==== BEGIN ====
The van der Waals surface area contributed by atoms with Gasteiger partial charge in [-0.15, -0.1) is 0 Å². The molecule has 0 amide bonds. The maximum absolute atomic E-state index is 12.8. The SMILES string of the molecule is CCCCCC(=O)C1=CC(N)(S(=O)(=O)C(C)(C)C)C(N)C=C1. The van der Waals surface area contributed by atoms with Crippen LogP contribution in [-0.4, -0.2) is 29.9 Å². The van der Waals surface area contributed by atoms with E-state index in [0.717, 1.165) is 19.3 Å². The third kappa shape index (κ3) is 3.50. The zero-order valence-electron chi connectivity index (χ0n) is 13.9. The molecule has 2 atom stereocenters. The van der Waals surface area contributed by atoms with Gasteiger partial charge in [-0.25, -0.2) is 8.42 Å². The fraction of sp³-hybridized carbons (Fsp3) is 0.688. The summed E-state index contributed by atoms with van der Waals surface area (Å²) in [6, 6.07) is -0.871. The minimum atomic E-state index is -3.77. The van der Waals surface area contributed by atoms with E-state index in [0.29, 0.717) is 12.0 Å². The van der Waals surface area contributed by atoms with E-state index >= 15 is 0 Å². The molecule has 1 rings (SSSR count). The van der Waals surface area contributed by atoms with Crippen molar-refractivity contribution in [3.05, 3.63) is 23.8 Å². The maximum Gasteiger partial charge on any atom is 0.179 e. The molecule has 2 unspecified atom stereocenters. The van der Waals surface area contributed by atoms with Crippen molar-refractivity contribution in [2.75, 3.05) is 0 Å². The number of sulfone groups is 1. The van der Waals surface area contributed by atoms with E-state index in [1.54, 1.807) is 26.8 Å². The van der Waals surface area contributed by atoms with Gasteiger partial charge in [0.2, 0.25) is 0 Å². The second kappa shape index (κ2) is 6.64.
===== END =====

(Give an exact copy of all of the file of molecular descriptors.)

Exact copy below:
The van der Waals surface area contributed by atoms with Gasteiger partial charge in [-0.15, -0.1) is 0 Å². The molecule has 0 amide bonds. The maximum absolute atomic E-state index is 12.8. The SMILES string of the molecule is CCCCCC(=O)C1=CC(N)(S(=O)(=O)C(C)(C)C)C(N)C=C1. The van der Waals surface area contributed by atoms with Crippen LogP contribution in [-0.4, -0.2) is 29.9 Å². The van der Waals surface area contributed by atoms with E-state index in [0.717, 1.165) is 19.3 Å². The third kappa shape index (κ3) is 3.50. The zero-order valence-electron chi connectivity index (χ0n) is 13.9. The molecule has 2 atom stereocenters. The van der Waals surface area contributed by atoms with Gasteiger partial charge in [-0.25, -0.2) is 8.42 Å². The fraction of sp³-hybridized carbons (Fsp3) is 0.688. The summed E-state index contributed by atoms with van der Waals surface area (Å²) in [6, 6.07) is -0.871. The minimum atomic E-state index is -3.77. The van der Waals surface area contributed by atoms with E-state index in [0.29, 0.717) is 12.0 Å². The van der Waals surface area contributed by atoms with E-state index >= 15 is 0 Å². The molecule has 1 rings (SSSR count). The van der Waals surface area contributed by atoms with Crippen molar-refractivity contribution in [3.05, 3.63) is 23.8 Å². The maximum Gasteiger partial charge on any atom is 0.179 e. The molecule has 2 unspecified atom stereocenters. The van der Waals surface area contributed by atoms with Crippen molar-refractivity contribution in [2.75, 3.05) is 0 Å². The number of sulfone groups is 1. The van der Waals surface area contributed by atoms with E-state index in [1.54, 1.807) is 26.8 Å². The van der Waals surface area contributed by atoms with Gasteiger partial charge in [0.2, 0.25) is 0 Å². The second kappa shape index (κ2) is 6.64.